In an APS feature article, FIU physicists explained "what makes a physicist"

In this APS article (by Shannon Palus), FIU phycisit Geoff Potvin and former graduate student Vashti Sawtelle explained what makes a physicist.

APS March Meeting 2015 – How do you spot the physicists at a cocktail party? What do they wear to work, and what do they do when they get home? To a packed room at the March Meeting — some attendees in jeans, some in dresses, some in heels, some with thick-framed glasses and blunt stylish bangs, and many crowding in the back, standing — three researchers painted a picture of what it means to be a “physics person” with surveys, interviews, and an anthropological study of a physics department.

They each repeated the same observation: Physics largely seems stuck in a state of maleness. Each year, just 20 percent of all physics bachelor’s and doctoral degrees are awarded to women. The field is very white, too: There are fewer than 75 African American and Hispanic female physics and astronomy faculty in the entire United States. A feeling of belonging is what often separates talent that stays in physics from talent that stays out, recent research underscores. And it goes beyond those who end up pursuing a physics career: Skills learned from taking even just a handful of college physics courses are highly useful in a number of fields.

In a survey of 6,772 undergraduate students from all majors, Florida International University researcher Geoff Potvin quantified the underpinnings of the “physics identity,” and connected it to the likelihood that a student will pick physics as a career. He explored three main factors: performance, interest, and recognition.

As expected, interest in physics is correlated with a strong physics identity. But for women, competence in physics was slightly negatively associated with the identity. “Just doing well is not enough,” Potvin explains.

A student’s feeling of belonging — an example of what Potvin calls “recognition beliefs” — was the number one predictor to whether or not a student, of any gender, would go on to study physics. Recognition can come from teachers or peers; it can be as simple as an acknowledgement of a strong performance in a lab or on an exam.

That praise needs to accumulate to translate to a strong sense of belonging, said Michigan State University physics education researcher Vashti Sawtelle. “It is insufficient to have one positive experience.” Sawtelle offered the session’s refrain: “The data that I have is sad.”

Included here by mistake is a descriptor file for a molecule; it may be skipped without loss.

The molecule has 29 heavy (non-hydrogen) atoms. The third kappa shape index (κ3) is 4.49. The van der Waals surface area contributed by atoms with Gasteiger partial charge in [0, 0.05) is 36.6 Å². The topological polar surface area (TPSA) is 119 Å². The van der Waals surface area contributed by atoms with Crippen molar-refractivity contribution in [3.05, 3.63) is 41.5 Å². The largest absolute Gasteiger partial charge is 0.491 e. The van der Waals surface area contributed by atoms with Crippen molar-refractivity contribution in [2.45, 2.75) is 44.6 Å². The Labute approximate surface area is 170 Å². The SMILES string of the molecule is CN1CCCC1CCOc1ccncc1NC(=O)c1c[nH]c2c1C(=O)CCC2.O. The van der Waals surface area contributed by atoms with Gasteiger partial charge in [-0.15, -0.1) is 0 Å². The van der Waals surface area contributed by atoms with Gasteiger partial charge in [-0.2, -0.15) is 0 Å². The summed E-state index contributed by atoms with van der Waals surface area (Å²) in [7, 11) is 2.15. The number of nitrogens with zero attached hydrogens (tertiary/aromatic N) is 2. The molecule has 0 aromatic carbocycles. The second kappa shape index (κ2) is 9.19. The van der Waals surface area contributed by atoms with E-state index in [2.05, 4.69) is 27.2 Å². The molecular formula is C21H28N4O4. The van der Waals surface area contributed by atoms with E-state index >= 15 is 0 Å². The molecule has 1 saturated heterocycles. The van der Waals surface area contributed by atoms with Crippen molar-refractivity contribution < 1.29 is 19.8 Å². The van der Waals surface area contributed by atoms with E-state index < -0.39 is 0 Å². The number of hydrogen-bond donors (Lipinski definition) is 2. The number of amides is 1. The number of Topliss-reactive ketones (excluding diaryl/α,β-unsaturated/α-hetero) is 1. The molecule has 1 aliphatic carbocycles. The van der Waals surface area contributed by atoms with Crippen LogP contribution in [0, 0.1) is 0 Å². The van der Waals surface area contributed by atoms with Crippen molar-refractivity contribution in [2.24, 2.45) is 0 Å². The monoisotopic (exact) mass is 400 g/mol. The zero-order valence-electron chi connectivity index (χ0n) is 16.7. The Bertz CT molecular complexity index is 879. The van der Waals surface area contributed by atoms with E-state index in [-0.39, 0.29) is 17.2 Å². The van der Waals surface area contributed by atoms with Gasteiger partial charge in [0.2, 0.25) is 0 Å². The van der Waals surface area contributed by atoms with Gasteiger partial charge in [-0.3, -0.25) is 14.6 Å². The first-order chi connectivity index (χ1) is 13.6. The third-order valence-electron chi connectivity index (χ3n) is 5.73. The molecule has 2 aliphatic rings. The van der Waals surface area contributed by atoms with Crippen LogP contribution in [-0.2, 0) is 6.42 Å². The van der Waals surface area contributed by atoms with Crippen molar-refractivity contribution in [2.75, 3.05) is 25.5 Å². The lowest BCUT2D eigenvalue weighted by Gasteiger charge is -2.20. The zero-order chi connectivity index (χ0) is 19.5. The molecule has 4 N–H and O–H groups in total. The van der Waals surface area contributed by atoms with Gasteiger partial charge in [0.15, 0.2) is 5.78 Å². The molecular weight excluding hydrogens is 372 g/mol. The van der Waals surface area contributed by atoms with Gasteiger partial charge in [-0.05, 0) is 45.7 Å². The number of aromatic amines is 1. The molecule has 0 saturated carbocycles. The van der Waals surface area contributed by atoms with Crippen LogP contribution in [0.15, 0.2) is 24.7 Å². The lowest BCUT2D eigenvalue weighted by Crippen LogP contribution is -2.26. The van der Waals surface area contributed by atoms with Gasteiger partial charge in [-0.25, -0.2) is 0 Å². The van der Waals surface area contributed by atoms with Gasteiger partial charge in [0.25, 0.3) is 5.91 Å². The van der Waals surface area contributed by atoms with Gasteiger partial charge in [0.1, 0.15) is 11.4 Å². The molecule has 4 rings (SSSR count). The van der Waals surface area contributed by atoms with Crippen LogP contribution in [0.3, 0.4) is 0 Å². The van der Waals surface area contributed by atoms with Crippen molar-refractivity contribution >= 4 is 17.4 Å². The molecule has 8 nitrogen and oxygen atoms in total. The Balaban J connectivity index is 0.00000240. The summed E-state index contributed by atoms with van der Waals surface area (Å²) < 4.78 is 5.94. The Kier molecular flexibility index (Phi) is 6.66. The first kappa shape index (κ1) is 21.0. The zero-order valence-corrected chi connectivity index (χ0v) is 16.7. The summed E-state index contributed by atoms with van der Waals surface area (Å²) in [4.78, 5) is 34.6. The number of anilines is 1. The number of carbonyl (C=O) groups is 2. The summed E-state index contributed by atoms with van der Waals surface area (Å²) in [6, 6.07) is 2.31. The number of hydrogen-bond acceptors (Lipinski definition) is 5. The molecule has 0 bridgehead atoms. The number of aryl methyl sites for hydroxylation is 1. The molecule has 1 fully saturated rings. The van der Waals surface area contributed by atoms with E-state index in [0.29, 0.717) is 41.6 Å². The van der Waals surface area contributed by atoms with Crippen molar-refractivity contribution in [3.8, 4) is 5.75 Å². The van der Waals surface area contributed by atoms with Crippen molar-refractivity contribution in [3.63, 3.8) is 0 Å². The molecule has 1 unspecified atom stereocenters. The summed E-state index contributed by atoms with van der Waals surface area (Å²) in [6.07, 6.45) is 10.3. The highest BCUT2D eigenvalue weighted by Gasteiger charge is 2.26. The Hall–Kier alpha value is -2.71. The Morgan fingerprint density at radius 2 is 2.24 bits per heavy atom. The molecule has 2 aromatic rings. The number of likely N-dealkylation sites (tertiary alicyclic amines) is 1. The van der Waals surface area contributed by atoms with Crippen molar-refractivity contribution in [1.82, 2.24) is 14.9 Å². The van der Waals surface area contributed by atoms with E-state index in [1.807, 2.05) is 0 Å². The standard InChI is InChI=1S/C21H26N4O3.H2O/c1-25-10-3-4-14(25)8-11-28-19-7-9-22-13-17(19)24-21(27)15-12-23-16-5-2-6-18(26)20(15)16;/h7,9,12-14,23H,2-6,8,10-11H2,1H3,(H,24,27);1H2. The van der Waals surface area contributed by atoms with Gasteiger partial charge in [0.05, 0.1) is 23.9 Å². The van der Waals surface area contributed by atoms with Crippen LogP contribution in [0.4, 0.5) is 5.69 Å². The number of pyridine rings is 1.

To look at the specifics of what might alter the physics identity for students and faculty of different genders, McGill University education researcher Allison Gonsalves spent seven months in 2007 embedded in a physics department at a large North American university for her doctoral dissertation. She published some of that work in her 2014 paper, “‘Physics and the girly girl—there is a contradiction somewhere: doctoral students’ positioning around discourses of gender and competence in physics.”

For her research, Gonsalves asked graduate students to keep photo diaries of what it meant to them to be a physicist. They brought her snapshots of tea and cookies from department meetings, and of machines. One woman took a picture of her toilet, and explained that she had fixed it. A physicist, she explained, can fix things. “Being a good physicist entails performing physics,” says Gonsalves, “just in the same way that gender involves repeatedly performing things that signal our gender.”

The way that gender wraps into that identity came in her interactions and interviews with graduate students. After a tour of the scanning tunneling microscope, one told her that women rarely use the machine, joking: “We’ll have to perform a cleansing ceremony when you leave.’’

In an interview, a female grad student told her: “People don’t wear dresses, people don’t wear high heels” she told Gonsalves. “If I did those things, I would feel out of place.”

That student’s fears were echoed in a panel at the end of the session in San Antonio. One leader of a women-in-physics group noted that their group had a discussion about whether or not it is appropriate to wear high heels — regarded by most of North America as a standard option for business casual office wear — to an interview. On the discussion website, one thread about the March Meeting gave gendered advice on what to wear. One entry suggests flip flops. But when casualness is linked to gender, it may not be as accepted: Another entry warns not to wear a skirt that’s too short, lest the wearer not be taken seriously.

Those stereotypes are knit into who students consider to be a physicist. In research published in 2009, Potvin found that female teachers received lower evaluation ratings, on average, than their male counterparts — regardless of actual classroom behaviors. New research from Potvin paints a “worrying picture”: Students who score higher on the physics identity scale exhibit bias against female teachers more strongly.

There’s little consensus on how to attract more women to the field of physics. In a survey of 7,505 students, Potvin looked at the effects of several approaches: single-sex classrooms, women-scientist guest speakers, role models, and discussions of the problem. Discussing the issue of underrepresentation was the only method that increases the likelihood of pursuing a physics career.

For Gonsalves, looking at gender alone is not sufficient. “If you are really truly going to understand peoples’ experiences, you need to use a more intersectional lens.” That means taking forces like race and class into account, and expanding the diversity issue beyond just women in physics.